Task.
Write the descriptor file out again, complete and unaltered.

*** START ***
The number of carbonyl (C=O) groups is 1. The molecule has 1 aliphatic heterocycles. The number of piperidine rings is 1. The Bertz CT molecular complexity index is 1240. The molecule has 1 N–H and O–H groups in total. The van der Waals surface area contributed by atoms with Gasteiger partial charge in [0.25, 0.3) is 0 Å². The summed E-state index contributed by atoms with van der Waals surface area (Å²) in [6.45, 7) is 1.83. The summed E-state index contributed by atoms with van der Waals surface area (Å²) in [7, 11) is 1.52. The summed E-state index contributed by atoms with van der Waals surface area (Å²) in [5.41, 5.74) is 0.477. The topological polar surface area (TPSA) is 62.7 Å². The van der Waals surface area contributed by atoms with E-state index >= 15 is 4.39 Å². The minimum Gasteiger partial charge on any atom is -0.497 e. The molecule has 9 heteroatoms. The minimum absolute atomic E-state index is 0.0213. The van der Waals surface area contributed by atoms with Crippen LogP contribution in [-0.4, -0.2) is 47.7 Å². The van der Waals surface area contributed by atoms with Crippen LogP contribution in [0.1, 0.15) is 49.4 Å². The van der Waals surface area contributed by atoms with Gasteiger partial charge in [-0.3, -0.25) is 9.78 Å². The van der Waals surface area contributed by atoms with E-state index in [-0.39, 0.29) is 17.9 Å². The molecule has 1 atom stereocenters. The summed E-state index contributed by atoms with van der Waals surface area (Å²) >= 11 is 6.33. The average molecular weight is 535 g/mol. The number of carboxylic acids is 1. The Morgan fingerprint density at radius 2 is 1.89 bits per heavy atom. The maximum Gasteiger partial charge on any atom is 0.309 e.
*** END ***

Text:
The number of carbonyl (C=O) groups is 1. The molecule has 1 aliphatic heterocycles. The number of piperidine rings is 1. The Bertz CT molecular complexity index is 1240. The molecule has 1 N–H and O–H groups in total. The van der Waals surface area contributed by atoms with Gasteiger partial charge in [0.25, 0.3) is 0 Å². The summed E-state index contributed by atoms with van der Waals surface area (Å²) in [6.45, 7) is 1.83. The summed E-state index contributed by atoms with van der Waals surface area (Å²) in [7, 11) is 1.52. The summed E-state index contributed by atoms with van der Waals surface area (Å²) in [5.41, 5.74) is 0.477. The topological polar surface area (TPSA) is 62.7 Å². The van der Waals surface area contributed by atoms with E-state index >= 15 is 4.39 Å². The minimum Gasteiger partial charge on any atom is -0.497 e. The molecule has 9 heteroatoms. The minimum absolute atomic E-state index is 0.0213. The van der Waals surface area contributed by atoms with Crippen LogP contribution in [-0.4, -0.2) is 47.7 Å². The van der Waals surface area contributed by atoms with Crippen LogP contribution in [0.1, 0.15) is 49.4 Å². The van der Waals surface area contributed by atoms with Gasteiger partial charge in [-0.3, -0.25) is 9.78 Å². The van der Waals surface area contributed by atoms with E-state index in [-0.39, 0.29) is 17.9 Å². The molecule has 1 atom stereocenters. The summed E-state index contributed by atoms with van der Waals surface area (Å²) >= 11 is 6.33. The average molecular weight is 535 g/mol. The number of carboxylic acids is 1. The Morgan fingerprint density at radius 2 is 1.89 bits per heavy atom. The maximum Gasteiger partial charge on any atom is 0.309 e.